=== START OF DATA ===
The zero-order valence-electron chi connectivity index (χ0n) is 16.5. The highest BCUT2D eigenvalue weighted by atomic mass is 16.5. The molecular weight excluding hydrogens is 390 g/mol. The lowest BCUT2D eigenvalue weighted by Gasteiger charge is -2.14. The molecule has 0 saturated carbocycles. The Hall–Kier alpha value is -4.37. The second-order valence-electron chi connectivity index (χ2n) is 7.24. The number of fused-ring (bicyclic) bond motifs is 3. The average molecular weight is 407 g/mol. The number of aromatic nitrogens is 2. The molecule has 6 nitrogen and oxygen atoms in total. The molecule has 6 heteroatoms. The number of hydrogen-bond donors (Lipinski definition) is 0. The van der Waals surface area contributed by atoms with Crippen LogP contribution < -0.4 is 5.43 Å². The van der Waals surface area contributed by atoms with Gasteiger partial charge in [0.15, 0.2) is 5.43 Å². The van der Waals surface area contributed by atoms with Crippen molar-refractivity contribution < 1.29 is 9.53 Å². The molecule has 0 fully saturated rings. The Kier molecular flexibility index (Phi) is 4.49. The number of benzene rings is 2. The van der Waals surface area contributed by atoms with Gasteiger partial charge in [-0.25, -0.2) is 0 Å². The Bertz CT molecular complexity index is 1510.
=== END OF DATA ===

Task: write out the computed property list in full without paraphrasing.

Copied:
The zero-order valence-electron chi connectivity index (χ0n) is 16.5. The highest BCUT2D eigenvalue weighted by atomic mass is 16.5. The molecular weight excluding hydrogens is 390 g/mol. The lowest BCUT2D eigenvalue weighted by Gasteiger charge is -2.14. The molecule has 0 saturated carbocycles. The Hall–Kier alpha value is -4.37. The second-order valence-electron chi connectivity index (χ2n) is 7.24. The number of fused-ring (bicyclic) bond motifs is 3. The average molecular weight is 407 g/mol. The number of aromatic nitrogens is 2. The molecule has 6 nitrogen and oxygen atoms in total. The molecule has 6 heteroatoms. The number of hydrogen-bond donors (Lipinski definition) is 0. The van der Waals surface area contributed by atoms with Crippen LogP contribution < -0.4 is 5.43 Å². The van der Waals surface area contributed by atoms with Gasteiger partial charge in [0.15, 0.2) is 5.43 Å². The van der Waals surface area contributed by atoms with Crippen molar-refractivity contribution < 1.29 is 9.53 Å². The molecule has 0 fully saturated rings. The Kier molecular flexibility index (Phi) is 4.49. The number of benzene rings is 2. The van der Waals surface area contributed by atoms with Gasteiger partial charge in [-0.25, -0.2) is 0 Å². The Bertz CT molecular complexity index is 1510.